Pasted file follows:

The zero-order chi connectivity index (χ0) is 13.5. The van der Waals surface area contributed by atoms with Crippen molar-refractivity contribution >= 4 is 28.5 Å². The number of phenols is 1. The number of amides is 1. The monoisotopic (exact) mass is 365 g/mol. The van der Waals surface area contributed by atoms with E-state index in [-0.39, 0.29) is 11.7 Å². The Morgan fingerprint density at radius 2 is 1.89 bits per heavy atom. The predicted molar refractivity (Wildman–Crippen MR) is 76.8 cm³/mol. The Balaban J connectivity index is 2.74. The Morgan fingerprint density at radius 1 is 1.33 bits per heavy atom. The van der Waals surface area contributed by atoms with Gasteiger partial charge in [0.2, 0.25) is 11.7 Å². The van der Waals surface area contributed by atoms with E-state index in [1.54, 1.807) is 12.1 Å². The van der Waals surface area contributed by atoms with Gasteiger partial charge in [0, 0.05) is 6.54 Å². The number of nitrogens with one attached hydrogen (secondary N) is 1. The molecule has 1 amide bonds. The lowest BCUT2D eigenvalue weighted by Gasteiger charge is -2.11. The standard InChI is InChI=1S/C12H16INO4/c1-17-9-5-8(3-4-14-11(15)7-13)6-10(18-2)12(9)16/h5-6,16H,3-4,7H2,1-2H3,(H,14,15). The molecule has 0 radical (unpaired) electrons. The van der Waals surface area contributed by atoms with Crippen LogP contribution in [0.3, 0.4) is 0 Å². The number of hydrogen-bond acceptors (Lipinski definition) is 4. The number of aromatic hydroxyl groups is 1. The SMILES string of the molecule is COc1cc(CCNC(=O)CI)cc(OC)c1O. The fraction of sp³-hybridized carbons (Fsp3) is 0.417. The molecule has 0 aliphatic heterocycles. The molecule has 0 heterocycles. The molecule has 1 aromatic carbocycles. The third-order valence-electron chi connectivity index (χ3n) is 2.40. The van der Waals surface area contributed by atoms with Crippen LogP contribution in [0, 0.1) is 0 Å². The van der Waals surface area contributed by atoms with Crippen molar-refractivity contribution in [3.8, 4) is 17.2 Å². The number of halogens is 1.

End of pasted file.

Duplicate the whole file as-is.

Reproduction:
The zero-order chi connectivity index (χ0) is 13.5. The van der Waals surface area contributed by atoms with Crippen molar-refractivity contribution >= 4 is 28.5 Å². The number of phenols is 1. The number of amides is 1. The monoisotopic (exact) mass is 365 g/mol. The van der Waals surface area contributed by atoms with E-state index in [-0.39, 0.29) is 11.7 Å². The Morgan fingerprint density at radius 2 is 1.89 bits per heavy atom. The predicted molar refractivity (Wildman–Crippen MR) is 76.8 cm³/mol. The Balaban J connectivity index is 2.74. The Morgan fingerprint density at radius 1 is 1.33 bits per heavy atom. The van der Waals surface area contributed by atoms with Gasteiger partial charge in [0.2, 0.25) is 11.7 Å². The van der Waals surface area contributed by atoms with E-state index in [1.54, 1.807) is 12.1 Å². The van der Waals surface area contributed by atoms with Gasteiger partial charge in [0, 0.05) is 6.54 Å². The number of nitrogens with one attached hydrogen (secondary N) is 1. The molecule has 1 amide bonds. The lowest BCUT2D eigenvalue weighted by Gasteiger charge is -2.11. The standard InChI is InChI=1S/C12H16INO4/c1-17-9-5-8(3-4-14-11(15)7-13)6-10(18-2)12(9)16/h5-6,16H,3-4,7H2,1-2H3,(H,14,15). The molecule has 0 radical (unpaired) electrons. The van der Waals surface area contributed by atoms with Crippen LogP contribution in [0.3, 0.4) is 0 Å². The number of hydrogen-bond acceptors (Lipinski definition) is 4. The number of aromatic hydroxyl groups is 1. The SMILES string of the molecule is COc1cc(CCNC(=O)CI)cc(OC)c1O. The fraction of sp³-hybridized carbons (Fsp3) is 0.417. The molecule has 0 aliphatic heterocycles. The molecule has 0 heterocycles. The molecule has 1 aromatic carbocycles. The third-order valence-electron chi connectivity index (χ3n) is 2.40. The van der Waals surface area contributed by atoms with Crippen LogP contribution in [0, 0.1) is 0 Å². The van der Waals surface area contributed by atoms with Crippen molar-refractivity contribution in [3.8, 4) is 17.2 Å². The number of halogens is 1.